27 © 2010 Pearson Education, Inc. Which of the following combinations of capacitors has the lowest capacitance? Checking Understanding Slide 23-33

28 © 2010 Pearson Education, Inc. Answer C Which of the following combinations of capacitors has the lowest capacitance? Slide 23-34

29 © 2010 Pearson Education, Inc. RC Circuits Slide 23-35

30 © 2010 Pearson Education, Inc. The following circuits contain capacitors that are charged to 5.0 V. All of the switches are closed at the same time. After 1 second has passed, which capacitor is charged to the highest voltage? Checking Understanding Slide 23-36

31 © 2010 Pearson Education, Inc. Answer The following circuits contain capacitors that are charged to 5.0 V. All of the switches are closed at the same time. After 1 second has passed, which capacitor is charged to the highest voltage? C Slide 23-37

32 © 2010 Pearson Education, Inc. The following circuits contain capacitors that are charged to 5.0 V. All of the switches are closed at the same time. After 1 second has passed, which capacitor is charged to the lowest voltage? Checking Understanding Slide 23-38

33 © 2010 Pearson Education, Inc. Answer B The following circuits contain capacitors that are charged to 5.0 V. All of the switches are closed at the same time. After 1 second has passed, which capacitor is charged to the lowest voltage? Slide 23-39

34 © 2010 Pearson Education, Inc. Electricity in the Nervous System Slide The action potential Depolarization Repolarization Reestablishing resting potential

35 © 2010 Pearson Education, Inc. Saltatory Conduction Slide 23-41

36 © 2010 Pearson Education, Inc. There are some diseases that result in a thinning of the myelin sheath that surrounds peripheral neurons—those that carry signals between the spinal cord and the limbs. How will this thinning affect nerve conduction speed? Explain this using the model for nerve conduction developed in the chapter. Example Problem Slide 23-42

37 © 2010 Pearson Education, Inc. Summary Slide 23-43

38 © 2010 Pearson Education, Inc. Summary Slide 23-44

39 © 2010 Pearson Education, Inc. 1.In the circuit below, the switch is initially open and bulbs A and B are of equal brightness. When the switch is closed, what happens to the brightness of the two bulbs? A.The brightness of the bulbs is not affected. B.Bulb A becomes brighter, bulb B dimmer. C.Bulb B becomes brighter, bulb A dimmer. D.Both bulbs become brighter. Additional Questions Slide 23-45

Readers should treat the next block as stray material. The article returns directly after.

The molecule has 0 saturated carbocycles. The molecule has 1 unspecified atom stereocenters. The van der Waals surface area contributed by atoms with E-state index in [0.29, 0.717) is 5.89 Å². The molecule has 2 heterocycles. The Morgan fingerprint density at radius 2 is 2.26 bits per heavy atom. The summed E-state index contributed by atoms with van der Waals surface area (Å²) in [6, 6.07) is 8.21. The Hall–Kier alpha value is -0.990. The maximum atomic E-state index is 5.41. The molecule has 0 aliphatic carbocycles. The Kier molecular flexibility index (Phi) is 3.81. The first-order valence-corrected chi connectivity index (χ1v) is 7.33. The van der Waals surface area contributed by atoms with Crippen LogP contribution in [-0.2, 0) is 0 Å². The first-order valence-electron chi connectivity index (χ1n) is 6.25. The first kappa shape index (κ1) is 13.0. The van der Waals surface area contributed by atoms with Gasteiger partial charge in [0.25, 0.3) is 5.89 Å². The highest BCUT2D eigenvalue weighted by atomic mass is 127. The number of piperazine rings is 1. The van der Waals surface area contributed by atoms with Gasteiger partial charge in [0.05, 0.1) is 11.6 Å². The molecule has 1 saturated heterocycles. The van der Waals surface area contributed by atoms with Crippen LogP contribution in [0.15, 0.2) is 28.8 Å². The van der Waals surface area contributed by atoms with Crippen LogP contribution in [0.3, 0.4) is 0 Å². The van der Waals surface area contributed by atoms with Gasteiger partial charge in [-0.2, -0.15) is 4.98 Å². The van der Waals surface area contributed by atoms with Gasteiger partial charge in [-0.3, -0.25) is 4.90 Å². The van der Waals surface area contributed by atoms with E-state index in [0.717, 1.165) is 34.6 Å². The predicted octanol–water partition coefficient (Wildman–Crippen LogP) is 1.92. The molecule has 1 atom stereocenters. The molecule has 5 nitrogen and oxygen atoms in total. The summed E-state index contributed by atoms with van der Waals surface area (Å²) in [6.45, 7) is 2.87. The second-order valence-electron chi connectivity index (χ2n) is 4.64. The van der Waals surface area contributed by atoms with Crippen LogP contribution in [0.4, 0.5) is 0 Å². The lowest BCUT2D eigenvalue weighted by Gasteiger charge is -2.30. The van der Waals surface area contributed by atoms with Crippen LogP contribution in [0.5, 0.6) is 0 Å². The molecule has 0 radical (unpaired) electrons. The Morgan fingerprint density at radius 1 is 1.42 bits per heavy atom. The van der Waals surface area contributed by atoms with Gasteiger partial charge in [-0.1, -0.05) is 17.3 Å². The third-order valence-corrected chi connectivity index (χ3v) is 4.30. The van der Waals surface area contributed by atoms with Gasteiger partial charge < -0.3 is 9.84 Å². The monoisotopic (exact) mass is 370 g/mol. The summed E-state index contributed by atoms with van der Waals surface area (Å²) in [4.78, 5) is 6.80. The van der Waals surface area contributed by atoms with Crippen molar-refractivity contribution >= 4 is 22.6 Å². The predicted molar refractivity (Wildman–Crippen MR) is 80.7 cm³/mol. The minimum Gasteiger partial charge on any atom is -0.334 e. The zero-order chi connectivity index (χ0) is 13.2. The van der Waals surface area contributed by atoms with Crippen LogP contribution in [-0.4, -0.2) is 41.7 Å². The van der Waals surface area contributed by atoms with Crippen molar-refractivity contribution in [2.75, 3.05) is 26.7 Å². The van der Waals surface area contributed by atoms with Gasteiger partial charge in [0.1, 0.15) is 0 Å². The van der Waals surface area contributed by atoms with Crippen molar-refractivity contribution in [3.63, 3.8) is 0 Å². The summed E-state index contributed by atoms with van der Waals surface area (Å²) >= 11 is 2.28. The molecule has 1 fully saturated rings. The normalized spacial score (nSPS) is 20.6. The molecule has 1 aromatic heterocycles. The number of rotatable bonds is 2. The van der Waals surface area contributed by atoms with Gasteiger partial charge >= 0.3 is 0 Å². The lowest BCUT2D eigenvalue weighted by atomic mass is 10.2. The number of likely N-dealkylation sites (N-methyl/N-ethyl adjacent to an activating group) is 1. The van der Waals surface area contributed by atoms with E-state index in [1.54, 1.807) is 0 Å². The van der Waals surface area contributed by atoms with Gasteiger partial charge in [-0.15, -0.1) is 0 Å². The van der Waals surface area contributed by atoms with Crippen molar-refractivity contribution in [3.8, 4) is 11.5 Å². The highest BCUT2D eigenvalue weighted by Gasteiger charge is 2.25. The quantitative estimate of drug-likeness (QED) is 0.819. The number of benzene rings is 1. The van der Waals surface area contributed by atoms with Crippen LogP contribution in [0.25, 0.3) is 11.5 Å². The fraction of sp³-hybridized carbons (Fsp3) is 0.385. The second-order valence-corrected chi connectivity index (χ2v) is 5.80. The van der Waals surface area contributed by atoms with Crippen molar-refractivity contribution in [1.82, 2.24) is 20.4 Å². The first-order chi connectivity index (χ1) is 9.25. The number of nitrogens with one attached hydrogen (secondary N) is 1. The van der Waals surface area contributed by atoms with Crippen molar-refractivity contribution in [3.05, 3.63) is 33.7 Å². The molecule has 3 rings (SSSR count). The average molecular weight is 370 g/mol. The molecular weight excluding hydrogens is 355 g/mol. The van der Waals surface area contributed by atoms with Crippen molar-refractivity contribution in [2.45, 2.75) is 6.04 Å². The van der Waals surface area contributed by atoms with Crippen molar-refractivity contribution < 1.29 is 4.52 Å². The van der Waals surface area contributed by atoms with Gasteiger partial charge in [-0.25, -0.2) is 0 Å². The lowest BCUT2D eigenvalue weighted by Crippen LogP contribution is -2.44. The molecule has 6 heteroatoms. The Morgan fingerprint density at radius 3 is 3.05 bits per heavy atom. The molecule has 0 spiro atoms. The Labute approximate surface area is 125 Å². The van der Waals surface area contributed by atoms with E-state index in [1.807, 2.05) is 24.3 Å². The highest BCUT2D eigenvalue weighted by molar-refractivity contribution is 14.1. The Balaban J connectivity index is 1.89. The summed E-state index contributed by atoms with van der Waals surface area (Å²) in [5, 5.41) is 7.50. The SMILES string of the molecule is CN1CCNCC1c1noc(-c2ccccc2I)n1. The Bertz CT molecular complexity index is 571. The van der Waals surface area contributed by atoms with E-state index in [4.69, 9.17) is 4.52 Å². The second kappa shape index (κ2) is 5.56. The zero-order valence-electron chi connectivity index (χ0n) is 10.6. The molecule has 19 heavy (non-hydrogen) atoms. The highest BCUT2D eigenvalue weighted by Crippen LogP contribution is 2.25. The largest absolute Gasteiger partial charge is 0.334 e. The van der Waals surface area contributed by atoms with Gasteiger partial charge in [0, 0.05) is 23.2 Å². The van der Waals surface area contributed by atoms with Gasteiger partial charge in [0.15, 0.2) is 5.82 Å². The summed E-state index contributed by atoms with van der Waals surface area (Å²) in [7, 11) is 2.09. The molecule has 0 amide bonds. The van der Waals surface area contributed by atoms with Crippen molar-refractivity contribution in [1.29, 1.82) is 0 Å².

40 © 2010 Pearson Education, Inc. Answer 1.In the circuit below, the switch is initially open and bulbs A and B are of equal brightness. When the switch is closed, what happens to the brightness of the two bulbs? A.The brightness of the bulbs is not affected. B.Bulb A becomes brighter, bulb B dimmer. C.Bulb B becomes brighter, bulb A dimmer. D.Both bulbs become brighter. Slide 23-46

41 © 2010 Pearson Education, Inc. 2.In the circuit shown below, the switch is initially closed and the bulb glows brightly. When the switch is opened, what happens to the brightness of the bulb? A.The brightness of the bulb is not affected. B.The bulb gets dimmer. C.The bulb gets brighter. D.The bulb initially brightens, then dims. E.The bulb initially dims, then brightens. Additional Questions Slide 23-47

42 © 2010 Pearson Education, Inc. Answer 2.In the circuit shown below, the switch is initially closed and the bulb glows brightly. When the switch is opened, what happens to the brightness of the bulb? A.The brightness of the bulb is not affected. B.The bulb gets dimmer. C.The bulb gets brighter. D.The bulb initially brightens, then dims. E.The bulb initially dims, then brightens. Slide 23-48

43 © 2010 Pearson Education, Inc. Additional Example Problems 1.In the circuit shown below: A.Rank in order, from most to least bright, the brightness of bulbs A–D. Explain. B.Describe what, if anything, happens to the brightness of bulbs A, B, and D if bulb C is removed from its socket. Explain. Slide 23-49

44 © 2010 Pearson Education, Inc. 2.In the circuit shown below, rank in order, from most to least bright, the brightness of bulbs A–E. Explain. Additional Example Problems Slide 23-50

45 © 2010 Pearson Education, Inc. 3.In the circuit shown below: A.How much power is dissipated by the 12 Ω resistor? B.What is the value of the potential at points a, b, c, and d? Additional Example Problems Slide 23-51